"My father was killed in a concentration camp where there is the Cross of the Fallen" | Culture

"My father was killed in a concentration camp where there is the Cross of the Fallen" | Culture



Eulalia's father was called Magdaleno and they killed him "in a concentration camp where he is the Cross of the Fallen" "He endured very little time. My father was a socialist and he was nobody, because then we were not anywhere, because then there was nothing ". Eulalia tells the anthropologist of the UNED, Jorge Moreno. The history of Eulalia is terrible. Not only for the death of his father. His account of repression and hunger in post-war Spain is discouraging. And Moreno takes note and appears published in the book To let you know a thousand new things. Ciudad Real 1939, the oral history of the reprisals by the Franco regime in Castilla-La Mancha, totaling some 4,000 people, according to Moreno. The work is part of the project Maps of Memory, a pioneering initiative that has investigated for more than 10 years in archives, civil registers, prison documents and, of course, with survivors.

In the complaint, of February 4, 1940, Magaleno is accused of being an "individual of leftist ideas without being able to specify, party, and that during the red domination, made guards, with shotgun". Who speaks is Gregorio Sánchez Espinosa, who points to Magdaleno as a thief of 50 sheep. Eulalia's father defended himself and refused to belong to any political party, to have propagated the "Red Cause", nor to participate in arrests, robberies and looting "against people of order and against their property".

The sentence is one week later: "The events described do not deserve the legal qualification of the crime", but the judge states that "it is evident" "the danger of the accused" and therefore condemns him, "as a measure of correction", which enter "in a battalion of work and for an undetermined time". And so he arrives at the concentration camp of the Valley of the Fallen of which he speaks and to which his daughter refers.

The life of Eulalia Mendoza and her family is included among the hundred biographies rescued from oblivion, so that the testimonies of those who were killed "without cause and with no defense" disappear. It has been a rescue work of the "dignity" of the memory that these families have preserved during this time.

After the war is when it came to the bad. My mother was looking to have but it was impossible

Eulalia learned to read on cardboard. His grandfather was intertwined without a lid, in a "blanket", in a box where the cattle eat. His mother tried to sell a car to get the money with which to pay the fine of his father, but the same one who reported him, Gregorio, the rich and the mayor of the town, in El Torno, said he did not buy it and not he took it off. And they took him to the Valley of the Fallen. "Come on … he's the mayor. It is not like today that you vote. Then there were no votes. And they spent many years sending them alone, because some of them were passing it on to others, "he recalls.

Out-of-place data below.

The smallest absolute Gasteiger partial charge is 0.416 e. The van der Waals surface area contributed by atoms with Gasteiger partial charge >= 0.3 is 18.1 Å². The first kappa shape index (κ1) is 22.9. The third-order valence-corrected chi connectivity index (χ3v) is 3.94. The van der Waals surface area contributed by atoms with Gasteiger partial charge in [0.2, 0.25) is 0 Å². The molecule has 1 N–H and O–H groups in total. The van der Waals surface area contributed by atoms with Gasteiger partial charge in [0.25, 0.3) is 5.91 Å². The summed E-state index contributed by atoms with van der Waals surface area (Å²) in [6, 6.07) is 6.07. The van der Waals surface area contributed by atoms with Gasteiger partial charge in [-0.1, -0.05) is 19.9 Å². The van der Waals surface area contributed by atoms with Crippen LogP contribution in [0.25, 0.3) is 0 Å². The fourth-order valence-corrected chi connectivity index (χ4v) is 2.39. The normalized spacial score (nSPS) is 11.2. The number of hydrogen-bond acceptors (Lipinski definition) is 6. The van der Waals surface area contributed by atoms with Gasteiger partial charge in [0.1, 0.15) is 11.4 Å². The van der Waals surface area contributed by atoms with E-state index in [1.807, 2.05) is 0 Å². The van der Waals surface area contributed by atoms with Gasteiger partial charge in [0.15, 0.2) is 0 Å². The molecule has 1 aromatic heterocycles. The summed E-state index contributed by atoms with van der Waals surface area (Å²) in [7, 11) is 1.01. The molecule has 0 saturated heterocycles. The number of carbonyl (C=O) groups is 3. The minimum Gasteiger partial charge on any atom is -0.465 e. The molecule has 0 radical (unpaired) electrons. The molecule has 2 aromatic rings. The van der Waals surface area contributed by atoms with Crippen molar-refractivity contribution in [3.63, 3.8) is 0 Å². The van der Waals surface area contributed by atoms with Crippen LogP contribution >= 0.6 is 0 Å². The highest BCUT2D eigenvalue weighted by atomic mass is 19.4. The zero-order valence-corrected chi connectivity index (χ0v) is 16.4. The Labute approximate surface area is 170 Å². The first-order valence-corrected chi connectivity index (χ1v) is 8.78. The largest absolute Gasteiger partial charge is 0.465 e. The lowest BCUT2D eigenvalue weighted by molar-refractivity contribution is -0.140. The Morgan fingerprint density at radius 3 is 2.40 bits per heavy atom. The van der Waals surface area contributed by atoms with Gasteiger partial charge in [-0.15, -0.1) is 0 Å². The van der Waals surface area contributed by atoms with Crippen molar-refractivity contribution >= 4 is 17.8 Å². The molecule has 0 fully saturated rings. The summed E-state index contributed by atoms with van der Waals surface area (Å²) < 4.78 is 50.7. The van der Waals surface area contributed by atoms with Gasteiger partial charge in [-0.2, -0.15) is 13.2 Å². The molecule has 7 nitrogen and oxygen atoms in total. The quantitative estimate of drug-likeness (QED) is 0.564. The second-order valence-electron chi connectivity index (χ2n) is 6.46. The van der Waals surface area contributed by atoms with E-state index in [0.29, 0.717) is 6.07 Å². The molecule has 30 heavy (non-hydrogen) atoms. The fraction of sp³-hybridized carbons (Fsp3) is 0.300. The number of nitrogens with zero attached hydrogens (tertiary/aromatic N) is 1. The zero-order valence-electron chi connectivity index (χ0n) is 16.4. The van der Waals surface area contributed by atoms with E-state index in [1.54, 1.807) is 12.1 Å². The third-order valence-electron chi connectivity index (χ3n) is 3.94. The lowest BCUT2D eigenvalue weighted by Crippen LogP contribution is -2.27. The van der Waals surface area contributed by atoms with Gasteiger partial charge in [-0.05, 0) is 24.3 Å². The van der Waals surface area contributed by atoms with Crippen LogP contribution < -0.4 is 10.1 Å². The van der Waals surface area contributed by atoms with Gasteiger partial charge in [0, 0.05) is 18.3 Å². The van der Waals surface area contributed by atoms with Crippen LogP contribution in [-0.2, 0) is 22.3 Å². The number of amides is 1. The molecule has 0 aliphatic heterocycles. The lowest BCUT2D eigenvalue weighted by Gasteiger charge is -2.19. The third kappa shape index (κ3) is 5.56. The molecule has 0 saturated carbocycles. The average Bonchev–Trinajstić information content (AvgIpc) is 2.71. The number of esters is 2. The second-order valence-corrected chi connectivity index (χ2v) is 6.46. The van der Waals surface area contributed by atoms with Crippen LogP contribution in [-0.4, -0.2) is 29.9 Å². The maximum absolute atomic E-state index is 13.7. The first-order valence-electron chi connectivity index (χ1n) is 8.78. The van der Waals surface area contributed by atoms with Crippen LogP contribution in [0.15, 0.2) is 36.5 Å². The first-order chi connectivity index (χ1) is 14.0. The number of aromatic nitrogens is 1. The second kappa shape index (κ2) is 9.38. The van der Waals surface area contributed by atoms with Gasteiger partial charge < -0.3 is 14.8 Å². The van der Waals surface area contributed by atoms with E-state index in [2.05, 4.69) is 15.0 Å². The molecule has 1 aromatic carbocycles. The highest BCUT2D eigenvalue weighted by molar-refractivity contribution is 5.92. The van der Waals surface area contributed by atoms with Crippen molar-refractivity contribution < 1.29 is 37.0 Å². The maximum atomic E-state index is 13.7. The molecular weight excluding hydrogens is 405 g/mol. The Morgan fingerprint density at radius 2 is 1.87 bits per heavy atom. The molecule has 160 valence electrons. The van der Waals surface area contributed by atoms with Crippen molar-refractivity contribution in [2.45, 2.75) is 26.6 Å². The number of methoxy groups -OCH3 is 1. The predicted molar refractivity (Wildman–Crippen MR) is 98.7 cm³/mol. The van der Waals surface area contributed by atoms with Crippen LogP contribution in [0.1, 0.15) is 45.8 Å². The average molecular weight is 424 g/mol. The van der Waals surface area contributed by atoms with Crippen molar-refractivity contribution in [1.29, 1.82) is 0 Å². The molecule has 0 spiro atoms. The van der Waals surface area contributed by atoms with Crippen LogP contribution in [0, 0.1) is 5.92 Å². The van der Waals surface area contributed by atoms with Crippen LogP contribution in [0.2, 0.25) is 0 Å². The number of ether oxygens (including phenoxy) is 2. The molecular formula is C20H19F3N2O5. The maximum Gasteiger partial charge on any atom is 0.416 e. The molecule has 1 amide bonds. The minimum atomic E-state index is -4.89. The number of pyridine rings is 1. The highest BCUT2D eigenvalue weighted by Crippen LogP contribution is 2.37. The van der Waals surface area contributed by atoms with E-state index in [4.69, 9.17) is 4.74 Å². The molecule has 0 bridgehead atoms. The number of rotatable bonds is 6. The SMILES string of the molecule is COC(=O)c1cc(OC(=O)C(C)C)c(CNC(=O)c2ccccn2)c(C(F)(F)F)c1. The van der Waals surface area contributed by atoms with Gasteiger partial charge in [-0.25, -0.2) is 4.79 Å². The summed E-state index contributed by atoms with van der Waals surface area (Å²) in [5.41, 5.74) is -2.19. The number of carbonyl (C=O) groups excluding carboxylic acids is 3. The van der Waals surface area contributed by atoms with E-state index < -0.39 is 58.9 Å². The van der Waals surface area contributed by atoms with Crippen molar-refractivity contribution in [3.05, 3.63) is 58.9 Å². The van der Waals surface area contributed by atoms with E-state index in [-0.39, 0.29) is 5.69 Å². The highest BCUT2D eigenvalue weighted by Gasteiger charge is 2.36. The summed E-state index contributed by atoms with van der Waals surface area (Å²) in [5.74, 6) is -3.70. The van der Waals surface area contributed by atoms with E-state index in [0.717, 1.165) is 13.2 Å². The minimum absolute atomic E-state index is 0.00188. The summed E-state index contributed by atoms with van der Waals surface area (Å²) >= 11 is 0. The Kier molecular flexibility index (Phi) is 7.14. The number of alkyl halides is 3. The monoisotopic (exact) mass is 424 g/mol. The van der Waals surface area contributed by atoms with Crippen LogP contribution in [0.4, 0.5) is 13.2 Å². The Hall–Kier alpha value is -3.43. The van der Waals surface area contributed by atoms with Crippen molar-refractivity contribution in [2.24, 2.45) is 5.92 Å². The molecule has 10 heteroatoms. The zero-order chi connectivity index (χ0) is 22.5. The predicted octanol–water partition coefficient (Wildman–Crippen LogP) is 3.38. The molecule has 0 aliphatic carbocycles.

"My father was not good, because my father was always sick. And there he died. It got bad. Without eating, because there the food was too little, "he tells Moreno, who transcribes it. His mother could not do anything to save him and the worst was yet to come: "When the war we did not go hungry. Come on, we've been poor all our lives, but we were not bad. In El Torno nobody went hungry because although we had little. After the war is when it came to the bad. My mother was looking to have but it was impossible … ", says Eulalia.

In the denunciation, of February 4, 1940, Magaleno is accused of being an "individual of leftist ideas without being able to specify, party

He does not know where his father is buried. "In a cemetery in Madrid, but we never went to see him. We could not". They had no money "pa ná, pa ná, pa ná". So do not even think about going to Madrid.

In the presentation, the guest firm of Ian Gibson warns about the danger of forgetting, because "only by knowing, confronting and assuming the truth of the genocide and calling it by its name, will it be possible for Spain to become the educated, peaceful and reconciled nation , which is your obligation. " The authors explain that all the documents and testimonies they found seemed "lethargic" in boxes, "as if after so many years after the end of the dictatorship they were afraid, more than modesty, to go out and make themselves public".

They are living testimonies, full of emotion of "the truth of the vanquished", "that awaited us to let us know a thousand new things about the postwar period". Alive as the ink run by the tears of the senders on the last day of life, written by Tomás Gómez Pimpollo, from La Solana, and Jesús García Amador (from Albaladejo). And among all of them, that of Jesús Cruz Ordóñez (from Argamasilla), who wrote to his family with a pin and blood.

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